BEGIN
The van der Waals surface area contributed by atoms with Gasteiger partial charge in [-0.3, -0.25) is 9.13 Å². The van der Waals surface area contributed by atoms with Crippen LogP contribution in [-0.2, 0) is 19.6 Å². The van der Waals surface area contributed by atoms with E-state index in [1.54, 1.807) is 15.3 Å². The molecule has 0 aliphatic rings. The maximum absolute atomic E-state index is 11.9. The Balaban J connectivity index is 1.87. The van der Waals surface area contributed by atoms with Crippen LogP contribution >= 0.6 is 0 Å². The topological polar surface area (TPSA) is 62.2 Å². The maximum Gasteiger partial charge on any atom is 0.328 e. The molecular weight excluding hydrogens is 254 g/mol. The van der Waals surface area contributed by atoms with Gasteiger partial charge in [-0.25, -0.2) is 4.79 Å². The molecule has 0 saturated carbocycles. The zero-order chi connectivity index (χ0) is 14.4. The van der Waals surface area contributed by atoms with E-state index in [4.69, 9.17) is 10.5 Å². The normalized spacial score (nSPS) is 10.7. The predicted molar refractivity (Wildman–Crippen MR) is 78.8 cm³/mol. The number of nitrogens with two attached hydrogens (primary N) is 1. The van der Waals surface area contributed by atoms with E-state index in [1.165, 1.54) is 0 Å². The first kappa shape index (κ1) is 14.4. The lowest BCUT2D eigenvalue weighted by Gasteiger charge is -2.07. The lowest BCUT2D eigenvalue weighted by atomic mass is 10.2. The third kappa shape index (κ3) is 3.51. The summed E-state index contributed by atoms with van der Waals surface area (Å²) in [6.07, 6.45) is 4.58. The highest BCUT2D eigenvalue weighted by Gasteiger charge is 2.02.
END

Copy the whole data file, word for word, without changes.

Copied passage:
The van der Waals surface area contributed by atoms with Gasteiger partial charge in [-0.3, -0.25) is 9.13 Å². The van der Waals surface area contributed by atoms with Crippen LogP contribution in [-0.2, 0) is 19.6 Å². The van der Waals surface area contributed by atoms with E-state index in [1.54, 1.807) is 15.3 Å². The molecule has 0 aliphatic rings. The maximum absolute atomic E-state index is 11.9. The Balaban J connectivity index is 1.87. The van der Waals surface area contributed by atoms with Crippen LogP contribution >= 0.6 is 0 Å². The topological polar surface area (TPSA) is 62.2 Å². The maximum Gasteiger partial charge on any atom is 0.328 e. The molecular weight excluding hydrogens is 254 g/mol. The van der Waals surface area contributed by atoms with Gasteiger partial charge in [-0.25, -0.2) is 4.79 Å². The molecule has 0 saturated carbocycles. The zero-order chi connectivity index (χ0) is 14.4. The van der Waals surface area contributed by atoms with E-state index in [4.69, 9.17) is 10.5 Å². The normalized spacial score (nSPS) is 10.7. The predicted molar refractivity (Wildman–Crippen MR) is 78.8 cm³/mol. The number of nitrogens with two attached hydrogens (primary N) is 1. The van der Waals surface area contributed by atoms with E-state index in [1.165, 1.54) is 0 Å². The first kappa shape index (κ1) is 14.4. The lowest BCUT2D eigenvalue weighted by Gasteiger charge is -2.07. The lowest BCUT2D eigenvalue weighted by atomic mass is 10.2. The third kappa shape index (κ3) is 3.51. The summed E-state index contributed by atoms with van der Waals surface area (Å²) in [6.07, 6.45) is 4.58. The highest BCUT2D eigenvalue weighted by Gasteiger charge is 2.02.